Friday, September 17, 2010

Stand Tall Soldier

I give you Exhibit A:

Perhaps you remember seeing it before? Ever since this photo popped up on my laptop screen, I've had nothing but my poor posture on the brain. Aside from contributing to that pesky thing called osteoporosis, bad posture is just down right unattractive. Those slumping shoulders need to go--like yesterday. 

How fortuitous then that one of my favorite vintage fashion blogs recently started running a series of posts entitled: Friday Charm School. You can read her post on good posture and proper walking form here: Couture Allure Friday Charm School Posture Post.

So, fully armed with adequate instruction, I decided to take it upon myself to improve my chances of maintaining strong, healthy bones by improving my posture. As with all of the projects I engage in, I find myself running a mental commentary on my adventures. I thought I might share with you a few of the thoughts that I've had during Mission Perfect Posture. 

  1. Standing straight and tall will introduce you to muscles you never knew you had. There will be a pinching in your back that will make you want to scream for mercy. Your abs will feel like they've gone a few rounds in the ring with Muhammad Ali. My dear friend and trainer Jeanne says this is normal. She even goes so far as to say that if I walked this way all day long, every day, I could cut my core training by half and still rock abs of steel. She also claims that if I stick with the whole good posture thing, it will eventually feel normal and that annoying searing pain will be but a memory. Of course this is also the girl who tells me chocolate is bad and tofu is good, so take her words with several grains of salt. 
  2. It is mentally exhausting to keep up the perfect posture. My brain has no room for anything but thinking "shoulders back and down, abs in, head high, heel, toe, heel, toe" in a constant repeating cycle. If I miss even a single phrase of my inner monologue, the entire production falls apart. This intense concentration means that I can't focus on answering the difficult questions I'm posed during a typical day--such as"Paper or Plastic?" Add in the fact that my sinus infection makes me feel like my entire head is buried in a pot of honey, and I'm pretty much useless in the social realm these days. More than usual, I mean.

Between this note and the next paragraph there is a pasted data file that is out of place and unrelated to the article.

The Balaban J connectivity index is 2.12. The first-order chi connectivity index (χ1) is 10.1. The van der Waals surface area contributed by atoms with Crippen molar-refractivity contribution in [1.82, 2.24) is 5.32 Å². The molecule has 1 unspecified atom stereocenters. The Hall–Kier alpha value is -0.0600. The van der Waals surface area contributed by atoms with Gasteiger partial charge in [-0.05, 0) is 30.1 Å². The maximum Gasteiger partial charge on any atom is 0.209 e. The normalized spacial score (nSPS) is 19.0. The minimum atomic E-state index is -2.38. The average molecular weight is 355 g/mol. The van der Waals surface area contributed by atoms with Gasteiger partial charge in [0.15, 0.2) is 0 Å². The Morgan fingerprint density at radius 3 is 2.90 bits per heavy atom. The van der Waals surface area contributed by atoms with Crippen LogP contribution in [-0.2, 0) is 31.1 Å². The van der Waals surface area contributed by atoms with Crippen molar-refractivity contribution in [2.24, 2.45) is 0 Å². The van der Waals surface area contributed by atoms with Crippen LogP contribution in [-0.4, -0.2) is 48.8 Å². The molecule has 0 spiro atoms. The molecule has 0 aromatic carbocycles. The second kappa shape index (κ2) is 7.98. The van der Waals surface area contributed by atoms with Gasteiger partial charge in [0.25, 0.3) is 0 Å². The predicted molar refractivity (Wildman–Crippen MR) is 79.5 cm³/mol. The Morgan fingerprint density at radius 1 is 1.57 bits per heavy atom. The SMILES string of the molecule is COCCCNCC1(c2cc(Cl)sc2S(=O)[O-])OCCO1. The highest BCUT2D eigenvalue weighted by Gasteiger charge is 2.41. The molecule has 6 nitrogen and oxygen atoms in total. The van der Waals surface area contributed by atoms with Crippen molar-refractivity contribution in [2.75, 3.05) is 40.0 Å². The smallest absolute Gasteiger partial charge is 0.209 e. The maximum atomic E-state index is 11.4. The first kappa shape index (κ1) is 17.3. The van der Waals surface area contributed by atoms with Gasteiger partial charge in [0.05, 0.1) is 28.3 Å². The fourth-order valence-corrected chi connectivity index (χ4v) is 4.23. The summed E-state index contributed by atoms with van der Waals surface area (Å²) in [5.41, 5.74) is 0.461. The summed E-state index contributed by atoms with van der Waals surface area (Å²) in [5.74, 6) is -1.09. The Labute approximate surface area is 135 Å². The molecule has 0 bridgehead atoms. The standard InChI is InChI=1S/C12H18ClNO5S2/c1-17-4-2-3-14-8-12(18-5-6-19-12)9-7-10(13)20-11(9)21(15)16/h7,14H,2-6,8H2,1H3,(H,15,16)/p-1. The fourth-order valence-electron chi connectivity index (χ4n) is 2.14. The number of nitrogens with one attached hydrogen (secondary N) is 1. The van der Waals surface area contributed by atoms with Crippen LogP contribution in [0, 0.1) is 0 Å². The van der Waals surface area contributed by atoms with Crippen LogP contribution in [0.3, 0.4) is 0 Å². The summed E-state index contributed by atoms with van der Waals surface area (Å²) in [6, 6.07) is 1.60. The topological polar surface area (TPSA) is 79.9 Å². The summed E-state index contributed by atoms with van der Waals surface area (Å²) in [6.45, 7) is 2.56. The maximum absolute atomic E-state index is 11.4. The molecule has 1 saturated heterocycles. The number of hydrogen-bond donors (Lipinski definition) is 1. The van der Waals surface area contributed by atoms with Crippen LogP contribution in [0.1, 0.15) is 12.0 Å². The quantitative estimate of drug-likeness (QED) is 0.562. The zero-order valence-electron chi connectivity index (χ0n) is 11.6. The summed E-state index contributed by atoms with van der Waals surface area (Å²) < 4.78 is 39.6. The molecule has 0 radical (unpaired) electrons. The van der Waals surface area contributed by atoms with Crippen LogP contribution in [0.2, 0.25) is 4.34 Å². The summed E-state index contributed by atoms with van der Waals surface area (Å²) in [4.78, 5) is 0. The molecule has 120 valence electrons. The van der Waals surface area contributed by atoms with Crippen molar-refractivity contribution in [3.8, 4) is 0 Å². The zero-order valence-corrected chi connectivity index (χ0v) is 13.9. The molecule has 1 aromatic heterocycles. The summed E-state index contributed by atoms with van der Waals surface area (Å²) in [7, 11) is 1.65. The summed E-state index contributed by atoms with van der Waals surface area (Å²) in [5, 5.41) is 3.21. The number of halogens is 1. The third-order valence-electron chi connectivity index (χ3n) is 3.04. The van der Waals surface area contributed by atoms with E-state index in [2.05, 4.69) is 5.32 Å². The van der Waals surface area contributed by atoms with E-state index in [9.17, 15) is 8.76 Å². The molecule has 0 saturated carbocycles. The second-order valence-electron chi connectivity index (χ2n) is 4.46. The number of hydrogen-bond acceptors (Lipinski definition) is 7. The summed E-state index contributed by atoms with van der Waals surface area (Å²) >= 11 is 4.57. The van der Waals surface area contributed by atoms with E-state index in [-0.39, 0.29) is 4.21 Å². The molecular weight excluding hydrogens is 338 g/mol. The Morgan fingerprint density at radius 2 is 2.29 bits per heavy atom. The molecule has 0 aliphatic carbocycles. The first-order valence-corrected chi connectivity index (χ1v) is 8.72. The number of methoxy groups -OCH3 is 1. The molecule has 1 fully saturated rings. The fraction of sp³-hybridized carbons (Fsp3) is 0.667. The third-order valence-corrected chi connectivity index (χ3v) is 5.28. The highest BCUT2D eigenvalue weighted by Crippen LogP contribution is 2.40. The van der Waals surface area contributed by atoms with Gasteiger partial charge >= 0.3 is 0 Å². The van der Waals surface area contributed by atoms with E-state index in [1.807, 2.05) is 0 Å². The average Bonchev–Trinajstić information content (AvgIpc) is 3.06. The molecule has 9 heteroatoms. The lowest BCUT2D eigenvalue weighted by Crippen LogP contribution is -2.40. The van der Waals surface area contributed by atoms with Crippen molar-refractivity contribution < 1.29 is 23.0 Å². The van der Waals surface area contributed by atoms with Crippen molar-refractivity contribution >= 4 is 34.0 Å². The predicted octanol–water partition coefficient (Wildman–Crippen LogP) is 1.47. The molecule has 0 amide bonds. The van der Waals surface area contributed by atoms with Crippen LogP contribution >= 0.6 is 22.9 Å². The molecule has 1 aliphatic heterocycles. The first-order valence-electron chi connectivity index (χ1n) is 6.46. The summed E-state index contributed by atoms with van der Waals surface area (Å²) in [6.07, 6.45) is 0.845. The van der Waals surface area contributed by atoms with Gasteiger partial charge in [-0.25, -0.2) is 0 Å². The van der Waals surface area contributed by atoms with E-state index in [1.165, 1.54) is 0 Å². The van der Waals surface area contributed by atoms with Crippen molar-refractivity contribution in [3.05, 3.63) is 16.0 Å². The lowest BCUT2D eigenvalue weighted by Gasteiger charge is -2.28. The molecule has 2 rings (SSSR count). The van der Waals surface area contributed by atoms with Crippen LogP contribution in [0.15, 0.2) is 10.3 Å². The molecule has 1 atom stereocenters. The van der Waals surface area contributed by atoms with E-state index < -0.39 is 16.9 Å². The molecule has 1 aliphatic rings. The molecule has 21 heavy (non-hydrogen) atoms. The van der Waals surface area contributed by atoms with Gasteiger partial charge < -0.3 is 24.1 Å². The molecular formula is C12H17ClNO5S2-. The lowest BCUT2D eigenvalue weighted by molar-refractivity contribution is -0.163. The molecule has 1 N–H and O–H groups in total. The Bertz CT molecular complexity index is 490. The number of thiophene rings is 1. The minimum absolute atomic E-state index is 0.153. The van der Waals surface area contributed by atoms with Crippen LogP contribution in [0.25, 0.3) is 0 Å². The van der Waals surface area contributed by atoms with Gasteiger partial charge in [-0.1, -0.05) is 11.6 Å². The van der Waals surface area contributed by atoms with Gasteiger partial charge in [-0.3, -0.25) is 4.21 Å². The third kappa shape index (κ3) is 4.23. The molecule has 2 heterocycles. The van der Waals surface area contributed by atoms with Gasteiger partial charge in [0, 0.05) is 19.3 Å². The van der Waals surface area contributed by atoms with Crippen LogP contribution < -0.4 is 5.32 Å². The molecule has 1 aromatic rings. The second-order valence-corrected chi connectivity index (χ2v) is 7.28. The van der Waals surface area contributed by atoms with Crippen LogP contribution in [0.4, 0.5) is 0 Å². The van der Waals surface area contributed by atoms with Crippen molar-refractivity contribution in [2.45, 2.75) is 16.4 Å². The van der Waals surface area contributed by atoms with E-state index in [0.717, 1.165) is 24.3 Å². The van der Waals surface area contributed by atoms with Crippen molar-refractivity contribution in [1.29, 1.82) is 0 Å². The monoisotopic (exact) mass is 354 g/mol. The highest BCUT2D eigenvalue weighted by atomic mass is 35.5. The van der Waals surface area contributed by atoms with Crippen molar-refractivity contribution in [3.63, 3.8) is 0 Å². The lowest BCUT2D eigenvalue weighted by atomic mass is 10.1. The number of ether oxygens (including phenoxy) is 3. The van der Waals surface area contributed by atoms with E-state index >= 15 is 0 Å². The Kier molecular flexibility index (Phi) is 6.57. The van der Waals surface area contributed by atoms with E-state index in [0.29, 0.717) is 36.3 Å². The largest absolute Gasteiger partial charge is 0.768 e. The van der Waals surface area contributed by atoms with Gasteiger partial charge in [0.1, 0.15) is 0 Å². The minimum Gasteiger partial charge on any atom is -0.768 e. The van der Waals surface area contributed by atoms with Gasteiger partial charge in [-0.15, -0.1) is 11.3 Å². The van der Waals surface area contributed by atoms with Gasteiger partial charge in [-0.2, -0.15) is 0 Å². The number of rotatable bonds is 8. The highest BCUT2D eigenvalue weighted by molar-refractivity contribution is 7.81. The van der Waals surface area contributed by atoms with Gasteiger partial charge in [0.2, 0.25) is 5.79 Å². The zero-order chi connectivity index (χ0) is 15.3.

3. Once you start thinking about posture, you can't help but notice it all the time. You not only become aware of yourself sliding back into your shoulder slumping, frumpy ways, but you also notice how large a percentage of the population is right there loafing with you. I felt very conspicuous sitting with a perfectly straight back in the waiting room at the doctor's office when everyone else was slouched down in the less-than-comfortable chairs. I felt eyes watching me, and I imagined them wondering why I was all hoity-toity. As someone who prefers to blend into the background, I had to constantly fight the desire to drop my shoulders and curve my spine. So I distracted myself by playing with my iPad--I'm sure that helped convince them that I was not at all pretentious, right?

  It is generous to say that this project of mine remains a work in progress, and will probably continue to be so well into my 80s. Take for instance, Exhibit B: 
 While it's without a doubt an improvement, those shoulders could still stand to come back and up a bit more. But at least I have my facial features arranged in a somewhat normal alignment--so perhaps my brain is beginning to get used to the challenge of handling two jobs at once? Just don't ask me any questions.

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